Hiking The Routeburn Track In New Zealand (Trip Report)

routeburn track New Zealand hiking

The Routeburn Track hike in New Zealand is an excellent 2-3 days hike into the mountains and deep mossy forests.

Situated on New Zealand’s South Island  the track goes through some beautiful mountain scenery.

It’s only a 45 minute drive from Queenstown to the start of the hike which is also a stunning drive passing along a lake.

 


 

The Routeburn Track Hike

 

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The beginning of the hike starts with a relaxed 1-2 hour walk through forest with streams, waterfalls, and a fast flowing river running through it all, to reach the first campsite for the night at Routeburn Flats.

Raining slightly when there (being New Zealand there’s a high chance it will for you as well) just adds to the forest atmosphere providing a misty scene amongst the mossy interior.

With the fresh water falling down from the mountain tops there is no need to purify water, just drink some of the freshest water you could have straight from the streams.

 

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Reaching the campsite for the night I set up my bivy bag and took in the view while having dinner.

Waterfalls cascaded down the sides of the mountains and a stream runs through the low ground.

This is a good place for camping.

 

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There is a hut you could stay in but it is much better to camp out and get closer to nature.

Waking to a beautiful blue sky you can warm up in the sun and then start the walk uphill to reach the mountain top.

 

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This hike upwards takes about 2-4 hours depending on how slow you want to go, and as you go higher up you pass through the tree line and into alpine scenery.

 

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There is a small alpine lake on the way up to see.

Reaching the pass at the top you get a view across to snow peaked mountains all around.

Climbing up the side excursion trail to Conical Hill is worth the while for even better views.

 

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Climbing the Conical Hill in autumn (when I was there) can be a little tricky, as a lot of the rocks you have to scramble up are covered in slippery ice.

However it’s worth it.

It takes again around 2-4 hours to reach the campsite for the 2nd night. This is an easy walk traversing around the mountain while descending.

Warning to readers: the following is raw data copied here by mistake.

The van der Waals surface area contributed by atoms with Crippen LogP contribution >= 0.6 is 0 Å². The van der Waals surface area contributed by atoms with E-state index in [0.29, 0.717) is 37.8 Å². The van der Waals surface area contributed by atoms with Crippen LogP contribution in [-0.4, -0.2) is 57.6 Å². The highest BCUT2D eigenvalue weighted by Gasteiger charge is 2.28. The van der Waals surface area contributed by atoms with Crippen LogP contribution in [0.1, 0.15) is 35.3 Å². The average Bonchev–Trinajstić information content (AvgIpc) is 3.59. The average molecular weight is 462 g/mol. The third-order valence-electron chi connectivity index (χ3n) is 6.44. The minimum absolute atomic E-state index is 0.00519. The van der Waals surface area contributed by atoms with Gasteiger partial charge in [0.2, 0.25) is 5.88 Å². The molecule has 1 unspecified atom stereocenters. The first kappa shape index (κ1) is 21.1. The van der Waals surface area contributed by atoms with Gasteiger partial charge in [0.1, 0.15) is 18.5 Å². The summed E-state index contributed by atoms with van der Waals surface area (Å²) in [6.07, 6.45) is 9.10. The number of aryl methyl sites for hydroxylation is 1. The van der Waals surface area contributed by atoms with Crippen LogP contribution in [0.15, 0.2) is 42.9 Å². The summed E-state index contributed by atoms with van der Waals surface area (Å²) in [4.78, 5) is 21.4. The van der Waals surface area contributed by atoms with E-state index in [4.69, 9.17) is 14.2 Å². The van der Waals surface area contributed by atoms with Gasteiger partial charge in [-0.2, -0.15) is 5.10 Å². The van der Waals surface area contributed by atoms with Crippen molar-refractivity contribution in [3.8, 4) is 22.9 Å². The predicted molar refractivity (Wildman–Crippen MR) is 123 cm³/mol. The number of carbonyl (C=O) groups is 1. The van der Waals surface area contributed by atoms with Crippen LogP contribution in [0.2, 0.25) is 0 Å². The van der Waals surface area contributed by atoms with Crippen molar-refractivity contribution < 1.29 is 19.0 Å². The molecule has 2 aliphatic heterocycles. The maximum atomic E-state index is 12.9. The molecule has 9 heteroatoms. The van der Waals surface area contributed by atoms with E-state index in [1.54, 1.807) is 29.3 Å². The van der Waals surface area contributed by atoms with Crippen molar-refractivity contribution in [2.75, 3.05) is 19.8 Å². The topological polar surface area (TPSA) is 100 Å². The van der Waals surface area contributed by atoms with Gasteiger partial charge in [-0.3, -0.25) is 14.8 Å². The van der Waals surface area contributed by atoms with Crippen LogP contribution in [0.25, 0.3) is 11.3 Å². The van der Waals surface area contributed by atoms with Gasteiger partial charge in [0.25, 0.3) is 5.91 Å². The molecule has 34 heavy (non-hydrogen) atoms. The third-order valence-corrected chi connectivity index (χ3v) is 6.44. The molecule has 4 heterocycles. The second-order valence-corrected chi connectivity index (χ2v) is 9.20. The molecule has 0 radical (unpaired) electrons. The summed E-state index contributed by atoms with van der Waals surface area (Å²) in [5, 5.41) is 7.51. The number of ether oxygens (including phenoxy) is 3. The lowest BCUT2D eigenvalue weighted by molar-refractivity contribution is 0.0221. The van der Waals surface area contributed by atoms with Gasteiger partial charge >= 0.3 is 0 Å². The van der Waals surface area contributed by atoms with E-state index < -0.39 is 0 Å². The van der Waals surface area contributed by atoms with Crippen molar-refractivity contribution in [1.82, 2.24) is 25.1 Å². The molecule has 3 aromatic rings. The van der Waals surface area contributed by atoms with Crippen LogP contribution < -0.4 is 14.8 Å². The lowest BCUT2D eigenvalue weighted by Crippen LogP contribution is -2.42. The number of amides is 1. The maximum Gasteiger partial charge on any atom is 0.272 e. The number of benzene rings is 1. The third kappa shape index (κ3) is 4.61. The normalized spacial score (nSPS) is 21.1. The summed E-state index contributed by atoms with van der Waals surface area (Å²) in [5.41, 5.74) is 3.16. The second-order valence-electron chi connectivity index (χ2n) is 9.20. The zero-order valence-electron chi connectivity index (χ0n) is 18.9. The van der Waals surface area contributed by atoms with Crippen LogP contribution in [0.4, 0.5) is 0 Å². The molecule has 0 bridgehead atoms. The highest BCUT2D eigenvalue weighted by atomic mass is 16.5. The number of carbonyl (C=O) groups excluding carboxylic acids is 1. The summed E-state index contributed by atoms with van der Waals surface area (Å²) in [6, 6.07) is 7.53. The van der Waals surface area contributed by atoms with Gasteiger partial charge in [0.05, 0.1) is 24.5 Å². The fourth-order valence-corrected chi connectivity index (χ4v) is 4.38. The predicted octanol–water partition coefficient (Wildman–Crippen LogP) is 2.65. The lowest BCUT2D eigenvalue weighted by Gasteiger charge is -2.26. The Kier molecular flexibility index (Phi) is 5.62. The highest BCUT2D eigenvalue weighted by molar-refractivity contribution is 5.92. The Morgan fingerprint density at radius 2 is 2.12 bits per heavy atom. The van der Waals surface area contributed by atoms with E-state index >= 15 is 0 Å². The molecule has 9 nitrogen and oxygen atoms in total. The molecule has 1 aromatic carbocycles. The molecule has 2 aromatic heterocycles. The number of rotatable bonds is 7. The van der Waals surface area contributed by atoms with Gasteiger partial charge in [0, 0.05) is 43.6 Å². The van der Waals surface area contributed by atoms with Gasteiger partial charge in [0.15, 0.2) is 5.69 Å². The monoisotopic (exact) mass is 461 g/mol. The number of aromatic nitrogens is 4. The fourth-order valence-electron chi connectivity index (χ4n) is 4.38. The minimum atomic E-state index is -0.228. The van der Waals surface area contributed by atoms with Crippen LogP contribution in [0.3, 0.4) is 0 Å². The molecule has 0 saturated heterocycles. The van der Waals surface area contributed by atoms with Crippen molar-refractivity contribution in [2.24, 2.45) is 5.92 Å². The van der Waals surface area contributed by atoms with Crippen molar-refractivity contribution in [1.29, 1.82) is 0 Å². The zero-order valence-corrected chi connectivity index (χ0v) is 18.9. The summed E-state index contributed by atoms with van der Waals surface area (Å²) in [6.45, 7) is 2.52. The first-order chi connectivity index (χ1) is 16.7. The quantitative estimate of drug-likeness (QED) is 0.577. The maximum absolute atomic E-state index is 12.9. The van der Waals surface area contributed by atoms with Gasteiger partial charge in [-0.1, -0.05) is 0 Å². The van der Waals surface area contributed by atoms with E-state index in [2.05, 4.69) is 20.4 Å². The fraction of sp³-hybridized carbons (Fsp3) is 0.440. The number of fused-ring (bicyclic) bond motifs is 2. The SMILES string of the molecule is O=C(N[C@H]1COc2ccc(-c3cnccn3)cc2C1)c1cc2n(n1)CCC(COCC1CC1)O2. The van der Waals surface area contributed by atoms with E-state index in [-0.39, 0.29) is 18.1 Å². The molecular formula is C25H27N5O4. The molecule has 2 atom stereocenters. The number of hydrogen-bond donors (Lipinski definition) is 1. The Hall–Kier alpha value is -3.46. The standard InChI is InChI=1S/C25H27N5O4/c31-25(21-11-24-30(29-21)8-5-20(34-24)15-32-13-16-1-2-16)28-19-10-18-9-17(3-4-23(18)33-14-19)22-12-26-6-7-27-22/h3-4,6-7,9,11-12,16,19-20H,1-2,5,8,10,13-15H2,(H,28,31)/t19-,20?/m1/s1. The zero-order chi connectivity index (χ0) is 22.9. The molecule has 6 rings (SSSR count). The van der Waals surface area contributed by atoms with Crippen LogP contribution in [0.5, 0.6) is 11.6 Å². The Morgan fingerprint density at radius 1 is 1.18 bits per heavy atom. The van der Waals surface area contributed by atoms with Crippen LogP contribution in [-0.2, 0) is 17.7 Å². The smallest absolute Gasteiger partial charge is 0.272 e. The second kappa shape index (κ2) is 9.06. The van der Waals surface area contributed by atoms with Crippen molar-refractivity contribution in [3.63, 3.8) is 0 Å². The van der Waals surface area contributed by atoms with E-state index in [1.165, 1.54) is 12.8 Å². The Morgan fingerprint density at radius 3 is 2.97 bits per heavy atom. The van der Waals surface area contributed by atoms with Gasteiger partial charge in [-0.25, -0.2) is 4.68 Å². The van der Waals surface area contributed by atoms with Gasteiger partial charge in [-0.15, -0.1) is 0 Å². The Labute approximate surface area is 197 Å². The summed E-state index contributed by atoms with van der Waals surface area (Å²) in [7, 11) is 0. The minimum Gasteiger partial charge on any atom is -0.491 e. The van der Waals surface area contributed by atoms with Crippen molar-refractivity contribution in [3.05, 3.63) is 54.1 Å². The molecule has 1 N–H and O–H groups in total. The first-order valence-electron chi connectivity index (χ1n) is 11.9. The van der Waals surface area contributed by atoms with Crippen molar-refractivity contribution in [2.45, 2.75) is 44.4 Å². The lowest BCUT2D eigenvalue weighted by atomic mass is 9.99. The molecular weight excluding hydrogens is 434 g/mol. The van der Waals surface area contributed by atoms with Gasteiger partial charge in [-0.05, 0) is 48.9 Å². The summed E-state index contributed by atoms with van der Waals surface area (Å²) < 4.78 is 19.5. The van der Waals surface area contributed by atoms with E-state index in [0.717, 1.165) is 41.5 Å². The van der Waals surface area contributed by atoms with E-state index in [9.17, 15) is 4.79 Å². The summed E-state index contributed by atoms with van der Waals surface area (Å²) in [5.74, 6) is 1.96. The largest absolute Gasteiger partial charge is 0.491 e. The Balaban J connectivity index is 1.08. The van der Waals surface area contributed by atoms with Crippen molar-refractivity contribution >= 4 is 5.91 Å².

The clouds can come and cover the area in a foggy mist, making it impossible to see anything, but adding a great surreal feeling to the mountain.

 

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You may be lucky enough to have the company of the Kea.

Kea are the only alpine parrot in the world and are very curious and social. It’s easy for them to get close to you, but be careful, they like to peck at your belongings.

Watching and listening to the Kea flying in and out of the misty clouds is very cool.

 

KEA ROUTEBURN
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The clouds disappeared slightly and I saw a lake below with sheer rock cliffs rising up behind it surrounded by a forest.

 

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Then you descend down from the mountain to reach the next campsite at Lake Mackenzie Hut. This is where one of the most unexpected joys of the walk comes in.

On the descent you enter a deep mossy forest and it feels like you have entered The Lord of the Rings movie (filmed in New Zealand).

It is a magical world all of its own. Truly brilliant and surprising.

 

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Having reached the campsite you can go and chill down by the lake.

Apart from the scenery, the Mackenzie Hut campsite is pretty bad, cramping all the camp spots close to each other.

The next day it is around 4-6 hours walking to get to the exit of the track at a place called The Divide.